Search

 

Cablegate: Icty Sees Local Ngos As Credible Trial Monitors

VZCZCXRO7116
PP RUEHAG RUEHAST RUEHDA RUEHDBU RUEHDF RUEHFL RUEHIK RUEHKW RUEHLA
RUEHLN RUEHLZ RUEHROV RUEHSR RUEHVK RUEHYG
DE RUEHVB #0227 0651440
ZNR UUUUU ZZH
P 061440Z MAR 07
FM AMEMBASSY ZAGREB
TO RUEHC/SECSTATE WASHDC PRIORITY 7386
INFO RUEHZL/EUROPEAN POLITICAL COLLECTIVE

UNCLAS ZAGREB 000227

SIPDIS

SENSITIVE
SIPDIS

DEPT FOR EUR/SCE, S/WCI, INR, INL
DEPT PLEASE PASS TO NSC BRAUN

E.O. 12958: N/A
TAGS: PREL KAWC PGOV HR WAR CRIMES
SUBJECT: ICTY SEES LOCAL NGOS AS CREDIBLE TRIAL MONITORS


1. (U) SUMMARY AND COMMENT: Croatian NGOs Documenta and the
Center for Peace, Nonviolence, and Human Rights discussed
their recently released annual war crimes trial monitoring
report with judicial officials at a March 3 roundtable in
Zagreb. Panelists, including a judge, a prosecutor, a law
professor, and a human rights activist, all agreed that the
report showed credible NGO trial-monitoring capacity and
painted a realistic picture of war crimes trials in Croatia.
Post supports both NGOs through war crimes program grants.

2. (SBU) Thomas Osorio, Zagreb head of mission for the
International Criminal Tribunal for the former Yugoslavia
(ICTY), attended roundtable at PolOff's urging. He concluded
that local NGOs offered a credible alternative to OSCE trial
monitors for the Ademi-Norac case, transferred to Croatia
under rule 11bis and scheduled to go to trial in Zagreb in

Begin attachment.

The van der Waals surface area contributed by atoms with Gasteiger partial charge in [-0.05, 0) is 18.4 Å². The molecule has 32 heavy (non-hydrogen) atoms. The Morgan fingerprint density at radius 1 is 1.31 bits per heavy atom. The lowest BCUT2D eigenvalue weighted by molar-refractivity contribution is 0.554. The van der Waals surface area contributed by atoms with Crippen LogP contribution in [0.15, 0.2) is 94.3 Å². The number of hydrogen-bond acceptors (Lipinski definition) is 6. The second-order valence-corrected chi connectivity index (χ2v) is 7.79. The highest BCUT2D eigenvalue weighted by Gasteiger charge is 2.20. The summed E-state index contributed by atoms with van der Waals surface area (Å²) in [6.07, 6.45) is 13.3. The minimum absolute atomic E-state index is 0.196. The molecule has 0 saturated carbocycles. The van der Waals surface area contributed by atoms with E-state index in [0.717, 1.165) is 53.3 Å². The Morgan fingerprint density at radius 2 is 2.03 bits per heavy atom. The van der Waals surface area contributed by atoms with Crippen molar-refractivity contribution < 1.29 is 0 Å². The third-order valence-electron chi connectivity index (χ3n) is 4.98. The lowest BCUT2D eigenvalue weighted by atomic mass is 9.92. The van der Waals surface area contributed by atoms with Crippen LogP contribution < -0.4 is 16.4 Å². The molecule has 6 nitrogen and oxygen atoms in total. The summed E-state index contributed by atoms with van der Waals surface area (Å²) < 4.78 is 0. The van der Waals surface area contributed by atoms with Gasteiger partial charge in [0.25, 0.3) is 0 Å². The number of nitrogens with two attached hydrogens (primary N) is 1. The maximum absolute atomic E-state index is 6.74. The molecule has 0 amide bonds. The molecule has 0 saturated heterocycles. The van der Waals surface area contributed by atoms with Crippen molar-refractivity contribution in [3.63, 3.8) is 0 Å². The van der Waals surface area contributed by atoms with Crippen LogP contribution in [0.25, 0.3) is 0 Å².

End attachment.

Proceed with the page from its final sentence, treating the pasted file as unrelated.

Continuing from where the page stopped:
May. Osorio, who told PolOff that Hague Chief Prosecutor Del
Ponte had charged him with finding an alternative to OSCE
monitors by the end of 2007, urged NGOs to approach his
office if they are interested in entering a future monitoring
agreement with the ICTY. Post agrees with Osorio's
assessment that local NGOs are capable of objective trial
monitoring and will fill any information gaps in this area
after OSCE closes its mission in Croatia. END SUMMARY AND
COMMENT.

REPORT CONCLUSIONS: MARKED IMPROVEMENT, OLD WEAKNESSES
--------------------------------------------- ---------

3. (U) Center for Peace and Documenta monitored 18 war crimes
trials across Croatia in 2006, drawing the following positive
conclusions:
- the Chief State Prosecutor's Office has strengthened
regional cooperation on war crimes trials, discontinued
pursuit of "in absentia" trials, launched investigations
regardless of the ethnicity of perpetrators or victims,
pursued prosecutions based on command responsibility, and
increased transparency of their work; and
- County Courts (the first instance court for war crimes)
registered no major violations of the law on criminal
procedure, prevented supporters of defendants from staging
obstructive incidents on court premises, successfully
completed several trials where previous verdicts were
overturned by the Supreme Court, and cooperated with police
in Croatia and in the region to bring witnesses to the court.

4. (U) The report identified the following weaknesses:
- continuation of "in absentia" trials against large numbers
of defendants (Note: This figure is skewed by several large